Stages of Grief: What the Pandemic Has Done to the Arts — A compelling and devestating read from William Deresiewicz. “What has been happening across the arts is not a recession. It is not even a depression. It is a catastrophe. There is another thing the rest of us, the audience, do not fully appreciate: the crisis is rooted in the destruction that was visited upon the arts even before the pandemic—that is, in the scandal of free content, which has been going on for more than twenty years and which implicates us all.”
A Bounty of Fair Use: ‘Google v. Oracle’ and ‘Warhol Foundation v. Goldsmith’ — Copyright attorneys Robert Bernstein and Bob Clarida discuss what impact the Supreme Court’s recent decision in Google v. Oracle may have on Warhol Foundation v. Goldsmith, where the Andy Warhol Foundation is currently seeking for rehearing of the Second Circuit’s earlier decision rejecting a fair use defense. And this just in: the Warhol Foundation reply in support of its petition for rehearing, filed yesterday.
German musicians criticize planned copyright reform — “The German federal government is planning its most extensive reform of copyright law within the last two decades, as it faces a June 7 deadline to implement European copyright directives into its national law. The proposed bill has, however, drawn criticism; a recent open letter to the German Bundestag protesting against the reform was signed by 1,145 musicians, bands and singers, including Peter Maffay, Helene Fischer, Herbert Grönemeyer, H.P. Baxxter, Campino and Marteria.”
South Africa’s Parliament starts the process for a new Copyright Amendment Bill — “South Africa’s Trade and Industry Committee at the National Assembly met on 12 May to discuss a new draft of the Copyright Amendment Bill (CAB), which was sent back to the Parliament in June 2020 by President Cyril Ramaphosa due to constitutional concern about the law. . . . The creative community was critical of the scope of exceptions to copyright in the original law through the introduction of a wide-ranging fair use provision. Consumers groups and organisations representing blind people were supportive of the bill.”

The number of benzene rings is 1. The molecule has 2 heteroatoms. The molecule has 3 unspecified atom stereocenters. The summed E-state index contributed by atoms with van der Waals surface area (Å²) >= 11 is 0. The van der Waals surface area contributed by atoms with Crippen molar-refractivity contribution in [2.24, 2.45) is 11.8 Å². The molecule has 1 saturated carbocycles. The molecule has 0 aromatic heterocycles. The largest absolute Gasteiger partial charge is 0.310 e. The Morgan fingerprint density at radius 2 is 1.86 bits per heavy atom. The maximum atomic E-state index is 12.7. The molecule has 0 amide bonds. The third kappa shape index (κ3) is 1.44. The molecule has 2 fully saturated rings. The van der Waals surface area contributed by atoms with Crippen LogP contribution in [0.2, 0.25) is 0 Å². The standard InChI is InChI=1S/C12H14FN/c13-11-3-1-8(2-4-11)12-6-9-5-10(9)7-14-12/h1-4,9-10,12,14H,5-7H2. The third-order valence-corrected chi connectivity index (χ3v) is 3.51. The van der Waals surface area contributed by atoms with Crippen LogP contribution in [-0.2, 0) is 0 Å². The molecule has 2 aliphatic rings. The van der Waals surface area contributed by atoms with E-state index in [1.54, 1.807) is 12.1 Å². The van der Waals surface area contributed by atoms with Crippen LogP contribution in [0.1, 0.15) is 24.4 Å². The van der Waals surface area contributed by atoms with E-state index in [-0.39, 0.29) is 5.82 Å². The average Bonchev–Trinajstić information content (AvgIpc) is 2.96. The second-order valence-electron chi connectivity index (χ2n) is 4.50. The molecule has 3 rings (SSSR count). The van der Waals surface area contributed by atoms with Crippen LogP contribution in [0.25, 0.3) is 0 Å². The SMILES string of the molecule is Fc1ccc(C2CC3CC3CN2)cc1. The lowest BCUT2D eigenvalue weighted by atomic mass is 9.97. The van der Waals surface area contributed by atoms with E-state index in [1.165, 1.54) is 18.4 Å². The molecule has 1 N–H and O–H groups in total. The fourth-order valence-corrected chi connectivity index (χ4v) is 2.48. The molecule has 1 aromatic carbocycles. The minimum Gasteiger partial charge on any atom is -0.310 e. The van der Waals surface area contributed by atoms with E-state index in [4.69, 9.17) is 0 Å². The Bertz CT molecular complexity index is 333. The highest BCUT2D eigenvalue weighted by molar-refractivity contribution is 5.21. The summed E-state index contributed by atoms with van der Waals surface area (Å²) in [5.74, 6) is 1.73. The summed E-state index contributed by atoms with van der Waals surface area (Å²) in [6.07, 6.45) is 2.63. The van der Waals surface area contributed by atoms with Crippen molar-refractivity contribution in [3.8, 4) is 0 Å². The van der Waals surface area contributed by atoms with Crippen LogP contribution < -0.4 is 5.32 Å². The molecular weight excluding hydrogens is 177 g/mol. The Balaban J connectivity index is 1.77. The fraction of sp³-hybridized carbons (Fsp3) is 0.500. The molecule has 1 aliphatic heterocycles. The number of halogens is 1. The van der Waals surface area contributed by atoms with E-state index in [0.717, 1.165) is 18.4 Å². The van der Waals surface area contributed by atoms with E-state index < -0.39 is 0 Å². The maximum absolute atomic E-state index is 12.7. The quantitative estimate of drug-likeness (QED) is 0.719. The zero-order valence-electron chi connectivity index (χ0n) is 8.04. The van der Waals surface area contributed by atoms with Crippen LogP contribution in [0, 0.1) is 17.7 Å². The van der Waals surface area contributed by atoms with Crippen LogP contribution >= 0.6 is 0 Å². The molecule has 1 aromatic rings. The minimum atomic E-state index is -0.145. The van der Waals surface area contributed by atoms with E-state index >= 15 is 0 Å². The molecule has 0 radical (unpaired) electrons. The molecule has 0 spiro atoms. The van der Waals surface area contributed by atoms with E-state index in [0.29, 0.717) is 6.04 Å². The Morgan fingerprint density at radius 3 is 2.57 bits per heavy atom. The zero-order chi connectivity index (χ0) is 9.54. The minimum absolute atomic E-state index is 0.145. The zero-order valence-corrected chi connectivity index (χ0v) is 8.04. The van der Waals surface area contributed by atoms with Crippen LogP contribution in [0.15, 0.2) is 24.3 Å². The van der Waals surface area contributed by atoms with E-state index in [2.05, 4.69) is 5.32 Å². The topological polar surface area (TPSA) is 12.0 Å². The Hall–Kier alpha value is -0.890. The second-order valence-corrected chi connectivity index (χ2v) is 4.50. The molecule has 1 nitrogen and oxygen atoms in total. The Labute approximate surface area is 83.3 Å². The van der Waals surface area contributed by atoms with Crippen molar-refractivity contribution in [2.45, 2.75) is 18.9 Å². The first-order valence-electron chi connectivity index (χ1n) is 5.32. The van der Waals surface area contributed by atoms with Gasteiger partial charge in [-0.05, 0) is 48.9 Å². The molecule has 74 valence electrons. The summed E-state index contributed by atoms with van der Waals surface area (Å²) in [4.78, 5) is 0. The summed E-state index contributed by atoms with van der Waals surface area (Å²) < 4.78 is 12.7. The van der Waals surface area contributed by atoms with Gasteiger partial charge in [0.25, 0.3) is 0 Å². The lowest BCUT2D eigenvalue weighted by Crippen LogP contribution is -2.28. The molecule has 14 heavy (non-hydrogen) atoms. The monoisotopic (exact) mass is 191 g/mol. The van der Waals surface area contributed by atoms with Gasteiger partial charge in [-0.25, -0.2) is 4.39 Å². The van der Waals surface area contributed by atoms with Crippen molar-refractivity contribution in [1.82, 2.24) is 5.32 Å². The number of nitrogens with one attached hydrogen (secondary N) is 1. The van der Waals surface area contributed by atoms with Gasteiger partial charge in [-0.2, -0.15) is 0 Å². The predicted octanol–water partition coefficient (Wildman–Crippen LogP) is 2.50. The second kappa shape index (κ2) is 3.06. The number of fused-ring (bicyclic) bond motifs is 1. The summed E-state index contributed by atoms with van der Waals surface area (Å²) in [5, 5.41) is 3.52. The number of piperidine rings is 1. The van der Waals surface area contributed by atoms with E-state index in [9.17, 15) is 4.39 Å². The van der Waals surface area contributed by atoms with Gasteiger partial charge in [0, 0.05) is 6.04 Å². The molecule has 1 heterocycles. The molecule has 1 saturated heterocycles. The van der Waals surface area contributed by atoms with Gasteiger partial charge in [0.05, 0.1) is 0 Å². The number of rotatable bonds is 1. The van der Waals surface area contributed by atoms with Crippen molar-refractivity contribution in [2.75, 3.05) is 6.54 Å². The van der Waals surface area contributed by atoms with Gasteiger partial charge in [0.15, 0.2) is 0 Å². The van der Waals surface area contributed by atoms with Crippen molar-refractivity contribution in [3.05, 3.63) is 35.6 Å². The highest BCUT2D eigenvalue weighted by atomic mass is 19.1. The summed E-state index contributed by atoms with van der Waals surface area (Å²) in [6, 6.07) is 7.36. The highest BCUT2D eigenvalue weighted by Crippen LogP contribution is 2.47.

The Myth of Internet Exceptionalism: Bringing Section 230 into the Real World — “Offering perhaps the most concrete legal embodiment of Barlow’s internet exceptionalism, Section 230(c)(1) as applied by the courts has exempted platforms from the common law duty of taking reasonable steps to prevent users of their services from causing harm. Ironically—and in many cases tragically—this reduces the likelihood platforms will moderate content, the opposite of what Congress intended. Free from potential liability, platforms have a financial interest in minimizing spending on proactive measures to prevent unlawful activity, and even on reactive measures to mitigate further harm when unlawful activity has already occurred. As a result, instead of creating an incentive to moderate content, Section 230 creates a misincentive. Platforms can conserve resources and invest more recklessly in growth, giving them a competitive edge over their brick-and-mortar rivals and allowing them to shift onto society the costs of combating (or failing to combat) harm”